The maiden second generation (2G) detector is expected to start taking data in a few years from now. Other LIGO and Virgo detectors of that class will join in the following years. Together they will pave the way for direct detections of gravitational wave (GW) signals and plant the first steps in GW astronomy. In the first part of the talk I will describe the type of sources they will target and the problems we are working on now to enable their detection.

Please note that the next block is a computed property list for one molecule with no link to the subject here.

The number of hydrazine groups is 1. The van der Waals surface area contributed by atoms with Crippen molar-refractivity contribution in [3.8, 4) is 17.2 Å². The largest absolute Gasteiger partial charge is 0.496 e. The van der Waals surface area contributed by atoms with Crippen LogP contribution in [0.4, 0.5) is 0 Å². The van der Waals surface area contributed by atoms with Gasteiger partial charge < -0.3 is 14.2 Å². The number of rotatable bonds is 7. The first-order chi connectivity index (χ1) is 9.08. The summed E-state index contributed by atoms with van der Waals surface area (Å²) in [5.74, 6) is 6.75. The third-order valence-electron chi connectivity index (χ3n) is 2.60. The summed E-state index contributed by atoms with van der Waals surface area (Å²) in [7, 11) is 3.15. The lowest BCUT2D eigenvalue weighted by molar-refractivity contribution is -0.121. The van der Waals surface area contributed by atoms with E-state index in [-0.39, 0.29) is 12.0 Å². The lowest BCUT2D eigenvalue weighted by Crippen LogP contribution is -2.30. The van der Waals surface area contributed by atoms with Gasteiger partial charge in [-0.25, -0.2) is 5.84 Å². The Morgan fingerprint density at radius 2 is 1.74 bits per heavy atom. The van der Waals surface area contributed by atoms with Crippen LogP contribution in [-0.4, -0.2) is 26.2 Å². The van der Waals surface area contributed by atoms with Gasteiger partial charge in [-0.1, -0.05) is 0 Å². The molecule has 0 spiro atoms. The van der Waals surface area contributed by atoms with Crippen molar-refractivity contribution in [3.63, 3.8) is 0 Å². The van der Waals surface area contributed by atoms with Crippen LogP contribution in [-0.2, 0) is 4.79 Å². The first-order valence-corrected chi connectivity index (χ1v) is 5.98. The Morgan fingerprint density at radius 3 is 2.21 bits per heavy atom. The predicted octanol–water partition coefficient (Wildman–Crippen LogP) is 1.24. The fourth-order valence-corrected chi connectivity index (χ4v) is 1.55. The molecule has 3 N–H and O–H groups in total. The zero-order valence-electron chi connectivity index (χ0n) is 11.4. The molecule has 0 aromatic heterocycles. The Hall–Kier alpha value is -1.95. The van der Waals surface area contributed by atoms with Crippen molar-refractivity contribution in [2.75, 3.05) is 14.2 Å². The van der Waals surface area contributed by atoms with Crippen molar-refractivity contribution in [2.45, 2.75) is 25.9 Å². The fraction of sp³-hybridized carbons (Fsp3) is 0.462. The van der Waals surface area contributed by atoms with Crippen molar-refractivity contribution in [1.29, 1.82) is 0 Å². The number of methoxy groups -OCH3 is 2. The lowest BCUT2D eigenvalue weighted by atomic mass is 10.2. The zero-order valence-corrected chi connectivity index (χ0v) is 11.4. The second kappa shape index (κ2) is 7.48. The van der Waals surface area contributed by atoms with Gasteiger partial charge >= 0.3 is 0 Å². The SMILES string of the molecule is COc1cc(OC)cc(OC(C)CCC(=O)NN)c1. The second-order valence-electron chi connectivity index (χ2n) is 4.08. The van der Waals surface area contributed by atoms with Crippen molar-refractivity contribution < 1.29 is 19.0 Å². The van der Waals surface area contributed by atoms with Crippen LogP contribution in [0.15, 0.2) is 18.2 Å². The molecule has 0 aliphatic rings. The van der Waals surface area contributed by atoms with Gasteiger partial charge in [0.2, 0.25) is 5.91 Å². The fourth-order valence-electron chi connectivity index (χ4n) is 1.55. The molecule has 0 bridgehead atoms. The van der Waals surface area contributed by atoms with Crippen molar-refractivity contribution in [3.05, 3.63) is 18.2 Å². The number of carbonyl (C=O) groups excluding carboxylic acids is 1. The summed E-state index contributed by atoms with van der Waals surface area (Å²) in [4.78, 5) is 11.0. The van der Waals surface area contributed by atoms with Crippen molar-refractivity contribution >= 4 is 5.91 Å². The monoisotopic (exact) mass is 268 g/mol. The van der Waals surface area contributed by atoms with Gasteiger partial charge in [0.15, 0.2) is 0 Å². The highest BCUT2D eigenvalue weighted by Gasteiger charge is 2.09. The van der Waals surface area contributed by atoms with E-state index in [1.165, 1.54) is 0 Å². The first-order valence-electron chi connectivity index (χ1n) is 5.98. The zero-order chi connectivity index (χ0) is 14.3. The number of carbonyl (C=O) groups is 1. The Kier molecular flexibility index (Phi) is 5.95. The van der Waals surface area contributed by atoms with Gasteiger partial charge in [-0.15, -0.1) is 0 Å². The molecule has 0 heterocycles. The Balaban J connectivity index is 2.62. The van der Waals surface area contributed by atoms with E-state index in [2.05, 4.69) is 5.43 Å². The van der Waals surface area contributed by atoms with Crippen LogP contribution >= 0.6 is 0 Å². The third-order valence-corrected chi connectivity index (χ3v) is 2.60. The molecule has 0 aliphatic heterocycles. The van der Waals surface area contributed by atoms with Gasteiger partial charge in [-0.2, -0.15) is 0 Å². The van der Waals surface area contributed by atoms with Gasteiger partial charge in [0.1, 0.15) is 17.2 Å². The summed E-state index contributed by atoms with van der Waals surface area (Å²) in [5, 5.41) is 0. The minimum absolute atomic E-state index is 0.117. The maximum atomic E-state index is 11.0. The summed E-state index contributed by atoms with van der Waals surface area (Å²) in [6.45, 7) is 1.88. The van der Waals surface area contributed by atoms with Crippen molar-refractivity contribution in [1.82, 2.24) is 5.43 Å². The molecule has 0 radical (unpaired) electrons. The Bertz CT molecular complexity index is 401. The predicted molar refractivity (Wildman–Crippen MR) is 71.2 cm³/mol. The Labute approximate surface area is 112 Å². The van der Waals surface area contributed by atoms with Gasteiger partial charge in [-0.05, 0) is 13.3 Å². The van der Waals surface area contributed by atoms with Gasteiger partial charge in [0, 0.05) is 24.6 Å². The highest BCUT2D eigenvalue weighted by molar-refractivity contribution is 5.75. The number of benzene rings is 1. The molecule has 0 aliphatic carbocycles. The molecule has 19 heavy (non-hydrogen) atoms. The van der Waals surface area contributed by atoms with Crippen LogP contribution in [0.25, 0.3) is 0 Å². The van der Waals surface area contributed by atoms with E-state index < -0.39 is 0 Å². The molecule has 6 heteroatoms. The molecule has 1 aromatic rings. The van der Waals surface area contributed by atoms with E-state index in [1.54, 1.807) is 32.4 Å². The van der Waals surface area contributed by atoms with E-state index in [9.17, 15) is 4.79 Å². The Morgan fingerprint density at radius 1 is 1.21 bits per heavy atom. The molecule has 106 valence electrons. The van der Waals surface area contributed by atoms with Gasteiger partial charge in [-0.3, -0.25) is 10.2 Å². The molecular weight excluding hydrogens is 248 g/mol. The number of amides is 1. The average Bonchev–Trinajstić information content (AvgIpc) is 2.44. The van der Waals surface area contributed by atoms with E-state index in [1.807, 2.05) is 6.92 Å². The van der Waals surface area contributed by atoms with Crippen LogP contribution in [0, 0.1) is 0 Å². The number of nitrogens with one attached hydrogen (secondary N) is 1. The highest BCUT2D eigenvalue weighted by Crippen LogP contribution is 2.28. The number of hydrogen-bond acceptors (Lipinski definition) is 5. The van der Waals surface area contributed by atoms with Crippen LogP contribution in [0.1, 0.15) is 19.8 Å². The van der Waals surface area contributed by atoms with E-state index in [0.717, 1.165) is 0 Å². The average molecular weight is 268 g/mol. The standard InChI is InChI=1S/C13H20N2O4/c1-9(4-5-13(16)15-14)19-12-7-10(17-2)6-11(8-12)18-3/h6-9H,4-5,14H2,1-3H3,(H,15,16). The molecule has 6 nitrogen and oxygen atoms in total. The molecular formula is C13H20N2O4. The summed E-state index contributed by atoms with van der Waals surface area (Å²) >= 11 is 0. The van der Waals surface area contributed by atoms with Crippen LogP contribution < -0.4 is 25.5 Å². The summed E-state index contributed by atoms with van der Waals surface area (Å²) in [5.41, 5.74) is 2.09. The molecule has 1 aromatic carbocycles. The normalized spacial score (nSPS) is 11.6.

The construction of third generation (3G) detectors will likely happen after the first successes of 2G detectors. That has, however, not stopped some of us from envisaging the maximal GW science potential that may be realizable with an earth-based detector within a decade of the advent of the 2G detectors. The 3G detectors will be ten times more sensitive and will hear signals down to as low as 1Hz, rather than 10-15Hz in their 2G predecessors. They will shed light on the equation of state of neutron stars and, perhaps, tell us why pulsars glitch. If they detect intermediate mass binary black holes they will likely unravel what kind of environments seeded their formation. They will also probe the equation of state of the dark energy, independent of supernova Type Ia observations. In the second part of my talk I will discuss the GW sources that 3G detectors will observe and the astrophysics they will teach us.